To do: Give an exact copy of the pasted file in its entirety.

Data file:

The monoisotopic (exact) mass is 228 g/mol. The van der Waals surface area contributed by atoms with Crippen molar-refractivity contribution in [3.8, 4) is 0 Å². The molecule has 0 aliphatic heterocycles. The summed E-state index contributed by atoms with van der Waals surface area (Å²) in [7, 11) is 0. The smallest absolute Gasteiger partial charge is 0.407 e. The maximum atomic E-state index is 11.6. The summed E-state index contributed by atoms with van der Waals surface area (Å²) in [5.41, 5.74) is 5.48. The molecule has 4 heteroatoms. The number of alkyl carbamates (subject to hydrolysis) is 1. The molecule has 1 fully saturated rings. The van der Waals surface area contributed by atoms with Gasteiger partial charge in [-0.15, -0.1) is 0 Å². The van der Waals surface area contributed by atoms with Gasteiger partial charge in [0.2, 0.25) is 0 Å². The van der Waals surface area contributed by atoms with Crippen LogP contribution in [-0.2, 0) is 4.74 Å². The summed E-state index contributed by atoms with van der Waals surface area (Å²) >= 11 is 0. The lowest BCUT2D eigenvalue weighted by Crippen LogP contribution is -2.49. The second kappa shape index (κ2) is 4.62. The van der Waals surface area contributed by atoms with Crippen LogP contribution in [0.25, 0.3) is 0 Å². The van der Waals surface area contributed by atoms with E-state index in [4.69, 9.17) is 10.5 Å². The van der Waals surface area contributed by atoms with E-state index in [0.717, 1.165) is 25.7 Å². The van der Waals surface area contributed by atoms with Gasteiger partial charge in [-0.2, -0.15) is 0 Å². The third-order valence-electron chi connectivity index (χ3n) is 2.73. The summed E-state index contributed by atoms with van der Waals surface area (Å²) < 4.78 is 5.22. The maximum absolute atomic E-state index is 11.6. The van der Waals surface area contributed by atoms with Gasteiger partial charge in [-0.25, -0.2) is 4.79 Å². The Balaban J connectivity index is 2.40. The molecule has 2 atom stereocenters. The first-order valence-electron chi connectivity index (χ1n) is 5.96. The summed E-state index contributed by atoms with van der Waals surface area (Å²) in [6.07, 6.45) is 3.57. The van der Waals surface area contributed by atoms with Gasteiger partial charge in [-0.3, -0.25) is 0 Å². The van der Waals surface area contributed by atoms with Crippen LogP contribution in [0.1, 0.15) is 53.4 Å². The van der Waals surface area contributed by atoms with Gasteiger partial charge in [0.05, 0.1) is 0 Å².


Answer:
The monoisotopic (exact) mass is 228 g/mol. The van der Waals surface area contributed by atoms with Crippen molar-refractivity contribution in [3.8, 4) is 0 Å². The molecule has 0 aliphatic heterocycles. The summed E-state index contributed by atoms with van der Waals surface area (Å²) in [7, 11) is 0. The smallest absolute Gasteiger partial charge is 0.407 e. The maximum atomic E-state index is 11.6. The summed E-state index contributed by atoms with van der Waals surface area (Å²) in [5.41, 5.74) is 5.48. The molecule has 4 heteroatoms. The number of alkyl carbamates (subject to hydrolysis) is 1. The molecule has 1 fully saturated rings. The van der Waals surface area contributed by atoms with Gasteiger partial charge in [-0.15, -0.1) is 0 Å². The van der Waals surface area contributed by atoms with Gasteiger partial charge in [0.2, 0.25) is 0 Å². The van der Waals surface area contributed by atoms with Crippen LogP contribution in [-0.2, 0) is 4.74 Å². The summed E-state index contributed by atoms with van der Waals surface area (Å²) >= 11 is 0. The lowest BCUT2D eigenvalue weighted by Crippen LogP contribution is -2.49. The second kappa shape index (κ2) is 4.62. The van der Waals surface area contributed by atoms with Crippen LogP contribution in [0.25, 0.3) is 0 Å². The van der Waals surface area contributed by atoms with E-state index in [4.69, 9.17) is 10.5 Å². The van der Waals surface area contributed by atoms with E-state index in [0.717, 1.165) is 25.7 Å². The van der Waals surface area contributed by atoms with Gasteiger partial charge in [-0.2, -0.15) is 0 Å². The third-order valence-electron chi connectivity index (χ3n) is 2.73. The summed E-state index contributed by atoms with van der Waals surface area (Å²) < 4.78 is 5.22. The maximum absolute atomic E-state index is 11.6. The van der Waals surface area contributed by atoms with Gasteiger partial charge in [-0.25, -0.2) is 4.79 Å². The Balaban J connectivity index is 2.40. The molecule has 2 atom stereocenters. The first-order valence-electron chi connectivity index (χ1n) is 5.96. The summed E-state index contributed by atoms with van der Waals surface area (Å²) in [6.07, 6.45) is 3.57. The van der Waals surface area contributed by atoms with Gasteiger partial charge in [-0.3, -0.25) is 0 Å². The van der Waals surface area contributed by atoms with Crippen LogP contribution in [0.1, 0.15) is 53.4 Å². The van der Waals surface area contributed by atoms with Gasteiger partial charge in [0.05, 0.1) is 0 Å².